Much of my blogging and thinking in 2013 was focussed on workplace and specific economic issues. These are still important to me, but quite often I struggled to justify answers to questions. I lacked satisfactory answers to some of the bigger questions – I lacked the framework that I needed to tackle the specific questions. For example, why should we even be at work in the first place?
So in 2014 I’ve been doing some deeper thinking about the world and our place and purpose in it. Essentially I’m trying to come up with some rules that are useful, that are specific enough to actually improve my decisions and views on more specific questions (so it can’t just be common sense or things that go without saying). And I want to minimise the risk of my rules leading to bad outcomes or needing fundamental changing (though as always, I reserve the right to change my views if I feel the need).
I know it is scientifically and philosophically fashionable to try and tackle these sorts of questions with a blank slate – without making prior assumptions. I’ve tried that approach before without reaching any conclusions. So this time I thought I’d start from where I already was – and at least try to acknowledge the preconceptions that would influence my conclusions.
Firstly, I didn’t want to reach a conclusion that would be socially isolating. I suppose had I come to some socially unacceptable conclusion with absolute certainty, I would have had to believe it, but where there is doubt, I’d prefer to be in good company.
Next, I didn’t want to reach a view that seemed either irrational or wrong in my heart. I know that human knowledge and instinct is limited, and often flawed. It is often evolutionarily optimised or a product of values that we’ve been taught, rather than anything that is objectively proven to be right. But I don’t think I could live a life, no matter how well reasoned or right it felt, that I couldn’t justify in both my head and my heart.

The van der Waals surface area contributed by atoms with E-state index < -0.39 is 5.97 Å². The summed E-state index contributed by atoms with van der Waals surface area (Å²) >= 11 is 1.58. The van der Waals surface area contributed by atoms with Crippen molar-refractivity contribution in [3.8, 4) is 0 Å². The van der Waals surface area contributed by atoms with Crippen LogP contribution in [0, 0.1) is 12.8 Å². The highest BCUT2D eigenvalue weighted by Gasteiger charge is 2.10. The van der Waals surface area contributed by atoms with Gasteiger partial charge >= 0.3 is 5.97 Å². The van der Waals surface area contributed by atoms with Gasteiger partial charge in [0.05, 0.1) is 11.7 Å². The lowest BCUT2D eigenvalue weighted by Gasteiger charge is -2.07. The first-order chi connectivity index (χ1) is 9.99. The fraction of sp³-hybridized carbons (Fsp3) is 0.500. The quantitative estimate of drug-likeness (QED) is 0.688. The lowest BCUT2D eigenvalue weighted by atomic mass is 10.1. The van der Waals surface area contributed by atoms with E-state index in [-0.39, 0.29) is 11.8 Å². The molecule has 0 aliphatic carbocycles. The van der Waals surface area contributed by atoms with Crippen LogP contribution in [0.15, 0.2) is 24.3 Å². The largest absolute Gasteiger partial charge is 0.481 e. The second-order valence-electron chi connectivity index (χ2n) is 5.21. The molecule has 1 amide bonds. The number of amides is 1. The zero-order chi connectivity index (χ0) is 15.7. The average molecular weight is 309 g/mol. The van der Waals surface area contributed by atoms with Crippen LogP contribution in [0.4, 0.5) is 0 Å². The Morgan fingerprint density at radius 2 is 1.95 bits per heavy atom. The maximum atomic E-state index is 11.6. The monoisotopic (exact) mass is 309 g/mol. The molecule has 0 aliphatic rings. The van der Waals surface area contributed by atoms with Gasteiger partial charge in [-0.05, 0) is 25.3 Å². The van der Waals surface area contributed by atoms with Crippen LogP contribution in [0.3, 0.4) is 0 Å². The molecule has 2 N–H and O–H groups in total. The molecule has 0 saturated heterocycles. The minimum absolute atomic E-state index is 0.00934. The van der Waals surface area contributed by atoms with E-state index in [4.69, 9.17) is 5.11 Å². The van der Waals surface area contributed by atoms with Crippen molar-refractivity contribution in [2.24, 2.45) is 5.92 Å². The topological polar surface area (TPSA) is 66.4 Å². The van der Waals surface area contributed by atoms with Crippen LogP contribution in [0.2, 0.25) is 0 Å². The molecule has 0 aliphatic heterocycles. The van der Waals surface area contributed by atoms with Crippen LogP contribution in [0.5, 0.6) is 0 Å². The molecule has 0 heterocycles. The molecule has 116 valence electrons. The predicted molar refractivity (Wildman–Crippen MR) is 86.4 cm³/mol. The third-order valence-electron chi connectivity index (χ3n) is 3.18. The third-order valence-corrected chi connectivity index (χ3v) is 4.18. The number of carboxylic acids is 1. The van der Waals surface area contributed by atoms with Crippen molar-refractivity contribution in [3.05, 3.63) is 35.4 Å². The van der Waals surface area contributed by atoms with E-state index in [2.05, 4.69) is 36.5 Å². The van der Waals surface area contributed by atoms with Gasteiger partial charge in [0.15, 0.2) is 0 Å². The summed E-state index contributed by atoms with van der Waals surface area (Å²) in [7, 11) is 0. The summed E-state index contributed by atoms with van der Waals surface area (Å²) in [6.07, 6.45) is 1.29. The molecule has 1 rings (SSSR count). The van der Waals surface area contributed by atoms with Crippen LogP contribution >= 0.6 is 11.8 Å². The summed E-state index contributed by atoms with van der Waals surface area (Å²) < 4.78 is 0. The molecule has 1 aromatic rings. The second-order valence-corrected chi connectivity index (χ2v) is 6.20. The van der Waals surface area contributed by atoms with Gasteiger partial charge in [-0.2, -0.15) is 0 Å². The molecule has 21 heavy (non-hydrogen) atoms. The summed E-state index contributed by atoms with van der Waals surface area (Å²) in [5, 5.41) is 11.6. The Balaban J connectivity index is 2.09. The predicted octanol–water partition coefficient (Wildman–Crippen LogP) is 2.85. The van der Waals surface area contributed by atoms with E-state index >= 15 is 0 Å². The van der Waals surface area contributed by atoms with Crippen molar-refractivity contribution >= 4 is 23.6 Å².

Finally, my prior beliefs and values have served me pretty well (at least the ones I hadn’t already thrown out!). So I had a preference for conclusions that were consistent with those prior beliefs. For example, with my Christian faith, I’d need pretty good evidence of it being untrue or inherently harmful in order to give it up.
Taking all that into account, I believe I’ve ended up somewhere that I’m happy with. I’m comfortable that the rules I come up with are very much a product of my previously mentioned criteria and what I was looking for, that they aren’t absolute or completely objective.
This doesn’t mean I’m a moral relativist. I do believe some outcomes are better than others. And I do believe there is such thing as ultimate truth (I just don’t fully know what it is, and don’t think there’s much point putting life on hold to try and find it). It does mean that when I’m asking people to do things or saying what I want, it shouldn’t be a moral judgement. And it should be tempered by doubt – I might be wrong about things.
Congratulations if you’ve made it this far. You’re now ready to hear what I currently believe the purpose of life is: to live, to love, and to make the world a better place. Sorry, they may not be completely remarkable, and yes, plenty of people do live by these ideals every day. But I also know plenty of times when I and others suffer from prioritising lesser goals above these (for example, status or security), so do genuinely believe they are worth keeping firmly in mind.
Finally, I know that these rules still leave a lot of open questions – it isn’t always obvious what the living, loving and world improving decision is in every specific situation – but at least they gives us a framework to ask those other questions.